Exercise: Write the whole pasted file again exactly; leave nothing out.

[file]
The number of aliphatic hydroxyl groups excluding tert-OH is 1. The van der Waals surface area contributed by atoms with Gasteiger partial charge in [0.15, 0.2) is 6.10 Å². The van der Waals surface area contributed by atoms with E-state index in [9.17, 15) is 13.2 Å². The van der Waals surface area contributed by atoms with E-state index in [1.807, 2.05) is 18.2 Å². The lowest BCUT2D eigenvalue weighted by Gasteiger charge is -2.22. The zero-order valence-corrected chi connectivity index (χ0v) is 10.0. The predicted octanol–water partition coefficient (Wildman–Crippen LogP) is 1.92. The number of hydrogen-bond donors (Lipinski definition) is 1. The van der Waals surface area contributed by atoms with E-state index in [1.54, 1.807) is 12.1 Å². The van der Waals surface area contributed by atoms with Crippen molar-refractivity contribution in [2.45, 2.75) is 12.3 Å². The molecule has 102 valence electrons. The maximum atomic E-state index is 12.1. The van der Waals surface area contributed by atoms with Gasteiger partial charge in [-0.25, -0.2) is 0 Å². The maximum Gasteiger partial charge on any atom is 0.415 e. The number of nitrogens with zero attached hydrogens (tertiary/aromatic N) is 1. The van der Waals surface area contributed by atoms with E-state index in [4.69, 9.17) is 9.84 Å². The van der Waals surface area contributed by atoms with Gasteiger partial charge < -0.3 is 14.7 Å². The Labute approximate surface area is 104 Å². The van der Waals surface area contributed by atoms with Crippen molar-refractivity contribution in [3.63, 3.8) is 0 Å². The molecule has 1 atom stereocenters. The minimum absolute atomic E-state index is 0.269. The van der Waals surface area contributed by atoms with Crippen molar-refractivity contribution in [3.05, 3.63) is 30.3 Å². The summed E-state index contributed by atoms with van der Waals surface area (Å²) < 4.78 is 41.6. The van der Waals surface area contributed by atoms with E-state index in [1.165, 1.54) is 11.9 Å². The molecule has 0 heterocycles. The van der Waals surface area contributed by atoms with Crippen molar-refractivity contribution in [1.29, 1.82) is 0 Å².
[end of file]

The number of aliphatic hydroxyl groups excluding tert-OH is 1. The van der Waals surface area contributed by atoms with Gasteiger partial charge in [0.15, 0.2) is 6.10 Å². The van der Waals surface area contributed by atoms with E-state index in [9.17, 15) is 13.2 Å². The van der Waals surface area contributed by atoms with E-state index in [1.807, 2.05) is 18.2 Å². The lowest BCUT2D eigenvalue weighted by Gasteiger charge is -2.22. The zero-order valence-corrected chi connectivity index (χ0v) is 10.0. The predicted octanol–water partition coefficient (Wildman–Crippen LogP) is 1.92. The number of hydrogen-bond donors (Lipinski definition) is 1. The van der Waals surface area contributed by atoms with E-state index in [1.54, 1.807) is 12.1 Å². The van der Waals surface area contributed by atoms with Crippen molar-refractivity contribution in [2.45, 2.75) is 12.3 Å². The molecule has 102 valence electrons. The maximum atomic E-state index is 12.1. The van der Waals surface area contributed by atoms with Gasteiger partial charge in [-0.25, -0.2) is 0 Å². The maximum Gasteiger partial charge on any atom is 0.415 e. The number of nitrogens with zero attached hydrogens (tertiary/aromatic N) is 1. The van der Waals surface area contributed by atoms with E-state index in [4.69, 9.17) is 9.84 Å². The van der Waals surface area contributed by atoms with Gasteiger partial charge < -0.3 is 14.7 Å². The Labute approximate surface area is 104 Å². The van der Waals surface area contributed by atoms with Crippen molar-refractivity contribution in [3.63, 3.8) is 0 Å². The molecule has 1 atom stereocenters. The minimum absolute atomic E-state index is 0.269. The van der Waals surface area contributed by atoms with Crippen molar-refractivity contribution in [3.05, 3.63) is 30.3 Å². The summed E-state index contributed by atoms with van der Waals surface area (Å²) < 4.78 is 41.6. The van der Waals surface area contributed by atoms with E-state index in [1.165, 1.54) is 11.9 Å². The molecule has 0 heterocycles. The van der Waals surface area contributed by atoms with Crippen molar-refractivity contribution in [1.29, 1.82) is 0 Å².